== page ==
15 Best Foods to Control Your Blood Sugar
Diabetes is a disease that occurs when a person’s body can no longer produce hormone insulin or response to insulin properly. If left untreated, this disease may lead to health complications, such as heart disease, kidney failure, nerve damage, blindness, and limb amputations.
Currently, there is no cure for diabetes yet, however, you can lower your blood sugar levels by getting exercise and eating the right foods. Here are some foods that will help control your blood sugar levels and reduce your risk of developing complications from the disease. Make sure to include them into your daily diet.
Eat an apple a day help keeps diabetes away. Apples are very useful when it comes to treating diabetes because it contains pectin which may lower the body’s insulin needs.
A study has found that women who ate at least one apple a day were 28 percent less likely to develop type 2 diabetes than those who did not eat apples.
Broccoli is a good source of chromium which is a mineral that helps regulate blood sugar and insulin. It also could reverse the damage caused by diabetes. It helps by reducing the damage to the blood vessels (people with diabetes are five times more likely to suffer heart attack and stroke, both linked to damaged blood vessels).
The researchers believe that the key is a compound called sulforaphane found in the vegetable. Sulforaphane is an organosulfur compound that help protect blood vessels and reduce high levels of molecules which cause significant cell damage.
3. Bitter melon
Bitter melon is one of the most commonly used vegetable to treat diabetes naturally. It contains an insulin-like polypeptide called polypeptide-p, which is known to decrease blood sugar levels.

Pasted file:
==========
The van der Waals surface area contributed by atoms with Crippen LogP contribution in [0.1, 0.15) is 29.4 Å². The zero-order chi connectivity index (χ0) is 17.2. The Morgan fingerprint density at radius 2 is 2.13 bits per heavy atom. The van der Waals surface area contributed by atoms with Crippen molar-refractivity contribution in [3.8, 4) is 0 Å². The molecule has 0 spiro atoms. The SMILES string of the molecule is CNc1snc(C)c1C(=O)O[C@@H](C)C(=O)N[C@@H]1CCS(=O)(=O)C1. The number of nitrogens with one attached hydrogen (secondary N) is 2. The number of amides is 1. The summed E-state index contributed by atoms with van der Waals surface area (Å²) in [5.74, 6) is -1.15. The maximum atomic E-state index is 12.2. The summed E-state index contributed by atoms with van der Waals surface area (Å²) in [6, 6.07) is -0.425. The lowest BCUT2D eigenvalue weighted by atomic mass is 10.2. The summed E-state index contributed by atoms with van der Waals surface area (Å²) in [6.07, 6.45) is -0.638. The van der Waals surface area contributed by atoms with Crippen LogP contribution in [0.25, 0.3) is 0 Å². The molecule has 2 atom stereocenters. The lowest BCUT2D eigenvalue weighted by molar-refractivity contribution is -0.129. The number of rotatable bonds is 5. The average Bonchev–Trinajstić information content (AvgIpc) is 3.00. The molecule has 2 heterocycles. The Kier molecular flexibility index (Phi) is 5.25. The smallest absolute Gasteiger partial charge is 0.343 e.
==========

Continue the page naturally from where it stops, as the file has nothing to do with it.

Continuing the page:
In addition, bitter melon also has hypoglycemic agent called charantin, which increases blood sugar uptake and glycogen synthesis inside the cells of the liver, muscle, and fatty tissue. Together, these compounds may help reduce blood sugar levels and regulate insulin response in people with diabetes.
4. Whole grains
According to researchers from Harvard School of Public Health, a diet high in whole grains can lower the risk of diabetes and heart disease.
The researchers suggest eating three servings of whole grain foods lower your risk of premature death by up to 20 percent. Example whole grains suggested include brown rice, oats, wheat bread and whole wheat pasta.
The high soluble fiber contained in nuts is not only beneficial for your digestive system, but it also keeps blood sugar from spiking after meals. If you have type 2 diabetes, eating nuts can help balance your blood sugar levels while providing steady, slow-burning energy.
6. Fatty fish
Fatty fish, such as tuna, mackerel, and salmon, are rich in omega-3 EPA and DHA. These fatty acids have been shown to reduce inflammation, protect blood vessel, and improve insulin resistance.
Fish is also a great source of protein, which not only makes you feel fuller for longer, but also aids in reducing blood sugar spikes when consumed at mealtime.